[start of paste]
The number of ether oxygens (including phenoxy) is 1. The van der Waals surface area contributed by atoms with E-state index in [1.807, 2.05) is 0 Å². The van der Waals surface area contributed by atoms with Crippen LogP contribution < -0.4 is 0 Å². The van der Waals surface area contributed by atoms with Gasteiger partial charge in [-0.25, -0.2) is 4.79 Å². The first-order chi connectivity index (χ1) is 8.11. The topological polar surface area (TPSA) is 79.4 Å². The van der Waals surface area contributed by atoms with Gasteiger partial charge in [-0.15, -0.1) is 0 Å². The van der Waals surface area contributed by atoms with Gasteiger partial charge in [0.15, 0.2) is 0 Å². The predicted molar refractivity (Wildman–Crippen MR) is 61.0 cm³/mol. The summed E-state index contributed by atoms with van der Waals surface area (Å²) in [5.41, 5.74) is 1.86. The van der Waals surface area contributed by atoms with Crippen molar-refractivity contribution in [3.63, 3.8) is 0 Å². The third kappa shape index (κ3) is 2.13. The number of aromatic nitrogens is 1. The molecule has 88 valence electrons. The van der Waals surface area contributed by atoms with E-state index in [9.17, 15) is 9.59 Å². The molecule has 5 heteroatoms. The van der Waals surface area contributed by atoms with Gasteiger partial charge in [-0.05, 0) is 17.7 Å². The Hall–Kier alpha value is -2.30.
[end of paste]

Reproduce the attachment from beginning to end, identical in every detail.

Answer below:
The number of ether oxygens (including phenoxy) is 1. The van der Waals surface area contributed by atoms with E-state index in [1.807, 2.05) is 0 Å². The van der Waals surface area contributed by atoms with Crippen LogP contribution < -0.4 is 0 Å². The van der Waals surface area contributed by atoms with Gasteiger partial charge in [-0.25, -0.2) is 4.79 Å². The first-order chi connectivity index (χ1) is 8.11. The topological polar surface area (TPSA) is 79.4 Å². The van der Waals surface area contributed by atoms with Gasteiger partial charge in [-0.15, -0.1) is 0 Å². The van der Waals surface area contributed by atoms with Gasteiger partial charge in [0.15, 0.2) is 0 Å². The predicted molar refractivity (Wildman–Crippen MR) is 61.0 cm³/mol. The summed E-state index contributed by atoms with van der Waals surface area (Å²) in [5.41, 5.74) is 1.86. The van der Waals surface area contributed by atoms with Crippen molar-refractivity contribution in [3.63, 3.8) is 0 Å². The third kappa shape index (κ3) is 2.13. The number of aromatic nitrogens is 1. The molecule has 88 valence electrons. The van der Waals surface area contributed by atoms with E-state index in [9.17, 15) is 9.59 Å². The molecule has 5 heteroatoms. The van der Waals surface area contributed by atoms with Gasteiger partial charge in [-0.05, 0) is 17.7 Å². The Hall–Kier alpha value is -2.30.